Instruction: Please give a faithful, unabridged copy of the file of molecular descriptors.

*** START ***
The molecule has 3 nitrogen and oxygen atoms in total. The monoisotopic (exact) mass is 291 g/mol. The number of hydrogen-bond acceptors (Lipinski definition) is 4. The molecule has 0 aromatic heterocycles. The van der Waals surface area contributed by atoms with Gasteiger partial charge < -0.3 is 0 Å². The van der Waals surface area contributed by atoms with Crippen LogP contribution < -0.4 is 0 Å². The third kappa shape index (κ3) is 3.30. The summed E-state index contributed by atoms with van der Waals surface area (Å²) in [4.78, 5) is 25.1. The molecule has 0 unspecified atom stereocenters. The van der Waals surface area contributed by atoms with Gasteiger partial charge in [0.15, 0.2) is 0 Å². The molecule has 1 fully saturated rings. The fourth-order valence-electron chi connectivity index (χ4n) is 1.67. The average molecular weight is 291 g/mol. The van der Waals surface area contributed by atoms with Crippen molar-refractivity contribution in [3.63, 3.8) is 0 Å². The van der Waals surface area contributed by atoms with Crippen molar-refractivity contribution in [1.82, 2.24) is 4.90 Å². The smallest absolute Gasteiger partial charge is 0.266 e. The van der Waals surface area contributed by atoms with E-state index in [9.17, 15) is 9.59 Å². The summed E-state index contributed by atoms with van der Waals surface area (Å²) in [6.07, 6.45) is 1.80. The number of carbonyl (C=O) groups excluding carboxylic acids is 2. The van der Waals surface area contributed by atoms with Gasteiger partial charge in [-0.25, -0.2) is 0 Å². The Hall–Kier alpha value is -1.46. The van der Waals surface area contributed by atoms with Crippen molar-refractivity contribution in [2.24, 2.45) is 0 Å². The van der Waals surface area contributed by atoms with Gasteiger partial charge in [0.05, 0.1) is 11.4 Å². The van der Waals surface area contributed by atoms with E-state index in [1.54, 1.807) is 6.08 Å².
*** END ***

The molecule has 3 nitrogen and oxygen atoms in total. The monoisotopic (exact) mass is 291 g/mol. The number of hydrogen-bond acceptors (Lipinski definition) is 4. The molecule has 0 aromatic heterocycles. The van der Waals surface area contributed by atoms with Gasteiger partial charge < -0.3 is 0 Å². The van der Waals surface area contributed by atoms with Crippen LogP contribution < -0.4 is 0 Å². The third kappa shape index (κ3) is 3.30. The summed E-state index contributed by atoms with van der Waals surface area (Å²) in [4.78, 5) is 25.1. The molecule has 0 unspecified atom stereocenters. The van der Waals surface area contributed by atoms with Gasteiger partial charge in [0.15, 0.2) is 0 Å². The molecule has 1 fully saturated rings. The fourth-order valence-electron chi connectivity index (χ4n) is 1.67. The average molecular weight is 291 g/mol. The van der Waals surface area contributed by atoms with Crippen molar-refractivity contribution in [3.63, 3.8) is 0 Å². The van der Waals surface area contributed by atoms with Crippen molar-refractivity contribution in [1.82, 2.24) is 4.90 Å². The smallest absolute Gasteiger partial charge is 0.266 e. The van der Waals surface area contributed by atoms with E-state index in [9.17, 15) is 9.59 Å². The summed E-state index contributed by atoms with van der Waals surface area (Å²) in [6.07, 6.45) is 1.80. The number of carbonyl (C=O) groups excluding carboxylic acids is 2. The van der Waals surface area contributed by atoms with Gasteiger partial charge in [-0.25, -0.2) is 0 Å². The Hall–Kier alpha value is -1.46. The van der Waals surface area contributed by atoms with Crippen molar-refractivity contribution in [2.24, 2.45) is 0 Å². The van der Waals surface area contributed by atoms with Gasteiger partial charge in [0.05, 0.1) is 11.4 Å². The van der Waals surface area contributed by atoms with E-state index in [1.54, 1.807) is 6.08 Å².